Analytical Chemistry

R.J. Cotter, "Time-of-Flight mass-spectrometry for the structural analysis of biological molecules," Analytical Chemistry, 64:1027-39, 1992. Robert J. Cotter (Department of Pharmacology and Molecular Sciences, Johns Hopkins University School of Medicine, Baltimore): "As mass spectrometry continues to play an increasing role in the solution of structural biology problems, the time-of-flight (TOF) mass analyzer is receiving particul

October 3, 1994

R.J. Cotter, "Time-of-Flight mass-spectrometry for the structural analysis of biological molecules," Analytical Chemistry, 64:1027-39, 1992.

Robert J. Cotter (Department of Pharmacology and Molecular Sciences, Johns Hopkins University School of Medicine, Baltimore): "As mass spectrometry continues to play an increasing role in the solution of structural biology problems, the time-of-flight (TOF) mass analyzer is receiving particular attention. The method is highly sensitive and theoretically has an unlimited mass range. Scientists are able to use TOF mass spectrometry, coupled with ionization methods such as plasma desorption (PD) and matrix-assisted laser desorption/ ionization (MALDI), for rapid measuring of protein molecular weight; mass-mapping of enzymatic digests; and locating disulfide bonds, post- translational cleavages, and phosphorylation and glycosylation sites in proteins. Moreover, strategies that combine molecular weight measurements with enzyme reactions- -such as the `ladder' sequencing of peptides using amino and carboxypeptidases--have considerable appeal for those data confounded by the complex fragmentation patterns that have characterized spectra obtained from expensive, high- performance in-struments. Interest has been further enhanced by the recent availability of inexpensive, commercial instruments, including `desktop' versions of spectrometers and instruments that incorporate capabilities for comparing peptide maps with protein databases.

"TOF mass spectrometry is being used by our group to investigate the structural processing of the amyloid precursor protein (APP) and b-amyloid peptides implicated in Alzheimer's disease. Recently, we established that the insoluble 42-amino-acid amyloid peptides that form extracellular deposits (plaques) in the brain are also found in cerebral blood vessels (A.E. Roher et al., Proceedings of the National Academy of Sciences, 90:10836-40, 1993). Additionally, amyloid peptides from plaques show considerable isomerization of L-Asp to D-Asp and iso-Asp, suggesting that these peptides are `older' and may be derived from those found in the vascular region (A.E. Roher et al., Journal of Biological Chemistry, 268:3072-83, 1993). And, in other work, amino and carboxypeptidase ladder sequencing has been used to identify a TAP-dependent peptide that is recognized by alloreactive T cells specific for a Class IB antigen (C.J. Aldrich et al., Cell, in press).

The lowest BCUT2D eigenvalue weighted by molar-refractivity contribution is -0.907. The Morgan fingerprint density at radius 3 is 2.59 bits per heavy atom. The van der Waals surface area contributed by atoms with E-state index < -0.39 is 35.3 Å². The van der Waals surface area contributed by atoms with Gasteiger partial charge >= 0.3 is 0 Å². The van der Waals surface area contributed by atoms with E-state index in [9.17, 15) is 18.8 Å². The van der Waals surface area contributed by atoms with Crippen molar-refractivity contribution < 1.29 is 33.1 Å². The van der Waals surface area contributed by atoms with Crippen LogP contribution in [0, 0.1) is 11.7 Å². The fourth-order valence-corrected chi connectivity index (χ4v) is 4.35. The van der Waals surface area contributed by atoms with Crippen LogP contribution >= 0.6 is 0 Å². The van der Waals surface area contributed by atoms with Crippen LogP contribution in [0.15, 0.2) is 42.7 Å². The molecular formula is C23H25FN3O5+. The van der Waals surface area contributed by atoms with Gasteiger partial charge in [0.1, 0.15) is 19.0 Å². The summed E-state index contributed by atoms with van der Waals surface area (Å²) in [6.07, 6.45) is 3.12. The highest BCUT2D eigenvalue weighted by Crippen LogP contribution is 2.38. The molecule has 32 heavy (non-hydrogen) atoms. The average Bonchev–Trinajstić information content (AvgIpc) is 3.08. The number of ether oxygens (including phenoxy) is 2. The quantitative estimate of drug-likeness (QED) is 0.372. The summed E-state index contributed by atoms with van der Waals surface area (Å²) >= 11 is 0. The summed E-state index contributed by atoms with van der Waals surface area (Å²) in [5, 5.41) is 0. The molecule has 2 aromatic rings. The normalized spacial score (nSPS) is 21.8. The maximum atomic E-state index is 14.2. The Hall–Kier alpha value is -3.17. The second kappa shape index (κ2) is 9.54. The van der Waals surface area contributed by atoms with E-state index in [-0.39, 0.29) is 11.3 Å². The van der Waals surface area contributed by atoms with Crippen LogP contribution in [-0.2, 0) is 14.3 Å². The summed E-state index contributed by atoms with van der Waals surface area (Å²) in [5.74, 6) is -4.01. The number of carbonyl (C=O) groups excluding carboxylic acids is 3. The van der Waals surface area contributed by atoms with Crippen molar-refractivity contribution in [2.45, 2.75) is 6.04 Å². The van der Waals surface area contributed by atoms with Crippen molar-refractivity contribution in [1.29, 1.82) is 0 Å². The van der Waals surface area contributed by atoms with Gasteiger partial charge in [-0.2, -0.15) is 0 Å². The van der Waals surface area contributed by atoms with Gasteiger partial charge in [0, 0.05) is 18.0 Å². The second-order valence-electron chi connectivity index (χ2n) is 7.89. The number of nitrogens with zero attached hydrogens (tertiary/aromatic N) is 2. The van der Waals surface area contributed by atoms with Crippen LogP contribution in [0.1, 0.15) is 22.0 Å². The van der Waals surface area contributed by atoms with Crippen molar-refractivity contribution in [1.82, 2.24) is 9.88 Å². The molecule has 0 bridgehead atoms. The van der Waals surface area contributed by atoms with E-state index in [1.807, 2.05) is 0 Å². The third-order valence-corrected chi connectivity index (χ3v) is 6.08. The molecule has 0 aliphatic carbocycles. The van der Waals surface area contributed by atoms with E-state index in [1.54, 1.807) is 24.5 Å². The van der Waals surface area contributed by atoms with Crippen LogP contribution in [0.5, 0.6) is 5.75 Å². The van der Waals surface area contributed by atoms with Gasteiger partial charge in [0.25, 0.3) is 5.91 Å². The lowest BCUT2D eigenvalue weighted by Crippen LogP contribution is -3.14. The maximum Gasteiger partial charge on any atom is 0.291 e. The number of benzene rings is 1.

"TOF mass resolution is improved by reflectrons, which compensate for kinetic energy differences in the ions being analyzed. Currently, there is considerable interest in the use of `reflectron voltage scanning' to reveal amino acid sequence fragments formed while the ions are in motion. Our latest instrumental development--the curved-field reflectron--refocuses sequence fragment ions simultaneously (T.J. Cornish et al., Rapid Communications in Mass Spectrometry, 8:781-5, 1994). By eliminating the need for scanning, it should become possible to obtain the amino acid sequences of peptides at the sub-picomolar level."


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